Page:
Until congressional defense committees receive a report on the Army’s plan to replace M113 vehicles with Armored Multi-Purpose Vehicles (AMPV), including a look at a wheeled medical variant, a House Armed Services Committee (HASC) panel would limit program spending to no more than 80 percent of the final funding total.

HASC April 30 released legislative language that the Tactical Air and Land Forces subcommittee will consider Thursday in their markup of the 2015 National Defense Authorization Act.

“The committee continues to support the AMPV program and expects the Army to conduct the competition in accordance with Federal Acquisition Regulations,” the summary of bill language said.

In a statement, BAE Systems, expected to respond to the AMPV request for proposals (RFP), said, “We are pleased that the House Armed Services Committee (HASC) has endorsed the Army’s acquisition strategy to move forward with the AMPV program to replace an aging Vietnam-era vehicle that is critical to protect soldiers in combat.”

“Furthermore, the House’s language clearly dismisses the notion of a split buy,” the company said. “BAE Systems looks forward to offering a low risk, cost effective solution that meets the Army’s critical survivability requirements.”

M113  Photo: BAE Systems
Photo: BAE Systems

In 2007, the Army decided to replace all M113 Armored Personnel Carriers (APC), originally built by BAE, with a more survivable and protected vehicle than the Vietnam-era vehicle.

The committee pointed out that in the 2012 and 2013 defense authorization acts HASC provided numerous options for consideration by the Army to accelerate the AMPV program.

The Army released an RFP for the echelons below brigade requirement, focused on survivability shortfalls within the Armored Brigade Combat Team (ABCT).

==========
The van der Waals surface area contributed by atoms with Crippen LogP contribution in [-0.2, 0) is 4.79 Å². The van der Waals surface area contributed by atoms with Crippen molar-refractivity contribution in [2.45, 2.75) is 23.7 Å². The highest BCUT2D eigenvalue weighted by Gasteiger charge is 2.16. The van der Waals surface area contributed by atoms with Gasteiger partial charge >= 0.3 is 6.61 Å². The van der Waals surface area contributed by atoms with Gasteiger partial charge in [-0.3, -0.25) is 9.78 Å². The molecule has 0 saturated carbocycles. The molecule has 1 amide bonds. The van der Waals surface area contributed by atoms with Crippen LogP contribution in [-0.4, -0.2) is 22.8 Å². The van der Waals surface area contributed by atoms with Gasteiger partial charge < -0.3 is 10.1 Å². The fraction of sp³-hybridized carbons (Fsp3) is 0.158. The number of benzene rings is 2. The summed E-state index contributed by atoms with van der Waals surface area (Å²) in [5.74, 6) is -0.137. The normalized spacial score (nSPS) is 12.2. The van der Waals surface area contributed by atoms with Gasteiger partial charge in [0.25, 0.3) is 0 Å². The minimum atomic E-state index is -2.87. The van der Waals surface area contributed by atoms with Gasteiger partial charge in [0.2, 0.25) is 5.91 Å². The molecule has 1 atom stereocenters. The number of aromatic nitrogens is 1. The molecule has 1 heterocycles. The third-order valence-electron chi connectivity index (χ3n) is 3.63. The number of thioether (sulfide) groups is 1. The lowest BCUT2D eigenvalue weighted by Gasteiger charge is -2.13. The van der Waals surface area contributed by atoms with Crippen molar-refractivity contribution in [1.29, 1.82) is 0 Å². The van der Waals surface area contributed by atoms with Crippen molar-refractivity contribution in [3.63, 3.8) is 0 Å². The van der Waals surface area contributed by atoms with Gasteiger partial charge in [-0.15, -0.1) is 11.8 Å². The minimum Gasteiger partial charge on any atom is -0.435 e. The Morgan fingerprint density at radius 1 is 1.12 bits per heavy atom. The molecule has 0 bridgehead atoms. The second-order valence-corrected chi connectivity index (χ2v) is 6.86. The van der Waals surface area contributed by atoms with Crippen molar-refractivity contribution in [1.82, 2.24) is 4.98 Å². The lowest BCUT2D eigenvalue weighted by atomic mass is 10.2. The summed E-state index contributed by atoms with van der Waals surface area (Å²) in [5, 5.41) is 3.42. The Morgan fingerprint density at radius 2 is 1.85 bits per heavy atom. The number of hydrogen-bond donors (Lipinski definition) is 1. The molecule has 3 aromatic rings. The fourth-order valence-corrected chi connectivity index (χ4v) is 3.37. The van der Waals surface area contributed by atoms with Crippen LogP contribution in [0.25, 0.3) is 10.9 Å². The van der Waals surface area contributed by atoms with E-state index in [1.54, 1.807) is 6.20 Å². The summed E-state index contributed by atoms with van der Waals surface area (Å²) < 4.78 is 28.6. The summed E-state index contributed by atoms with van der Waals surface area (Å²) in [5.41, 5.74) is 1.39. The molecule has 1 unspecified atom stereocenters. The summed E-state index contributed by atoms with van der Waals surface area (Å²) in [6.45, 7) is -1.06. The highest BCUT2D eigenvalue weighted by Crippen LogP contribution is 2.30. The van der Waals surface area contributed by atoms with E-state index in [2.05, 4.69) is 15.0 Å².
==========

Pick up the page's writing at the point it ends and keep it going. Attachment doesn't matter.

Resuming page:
Earlier this year, General Dynamics [GD] filed an agency protest over the Army’s AMPV acquisition strategy that was denied. The company considered the RFP favored potential competitor, BAE.

The committee’s concern lies with some 2,000 M113 vehicles in in the echelons above brigade (EAB).

Also, the committee pointed out that at least once an ABCT deployed to Iraq with Stryker Medical Evacuation vehicles.

That led to bill language that would require the Army Secretary to include, as part of the report, “an assessment for the feasibility of incorporating medical wheeled variants within the ABCT.”

In a statement, General Dynamics said, “This language demonstrates that the subcommittee recognizes the AMPV acquisition strategy needs to be improved. It asks the Army to assess the feasibility of incorporating existing, modern Army vehicles for medical wheeled variants in the AMPV program, specifically the Stryker Medical Evacuation vehicle.”

Meanwhile, the company statement said it would continue “to engage with the Army and Congress on a cost-effective, rapid solution to replace the M113 with a modern vehicle fleet that better protects soldiers’ lives and saves taxpayers money.”

BAE sees vulnerability in a wheeled ambulance.

“The vulnerability of existing vehicles with lower protection and survivability levels is especially true for ambulances,” the company stated. “In a high intensity fight, the threat of enemy direct fire against incoming helicopters often prevents air evacuation; therefore ground ambulances must move to the damaged vehicle and evacuate the crew. When that damaged vehicle is an Abrams tank, the medical crew must risk their lives against the same direct fire threats as the crew of the tank. If a ground ambulance isn’t survivable enough or cannot maneuver in that environment, then another tank must come out of the fight to evacuate the crew.”

The bill would require the AMPV report no later than March 1, 2015.

The bill language requires a variety of items in the report, to include identifying the existing capability gaps of the M113 family of vehicles (FoV) assigned to units outside of combat brigades.

Also, the report should offer defense committees an estimated timeline and the rough order of magnitude of funding requirements associated with complete M113 FoV divestiture within the units–outside of combat brigades. It must include the risk associated with delaying replacing such vehicles.

The Army must include a description of the requirements for force protection, mobility, size, weight, power, and cooling capacity for the missions of the M113 family of vehicles (FoV) assigned to units outside of combat brigades.

Another discussion must look at whether a one-for-one replacement of the M113 FoV assigned to units outside of combat brigades is likely.

Additionally, the report will provide a look at fielding priorities.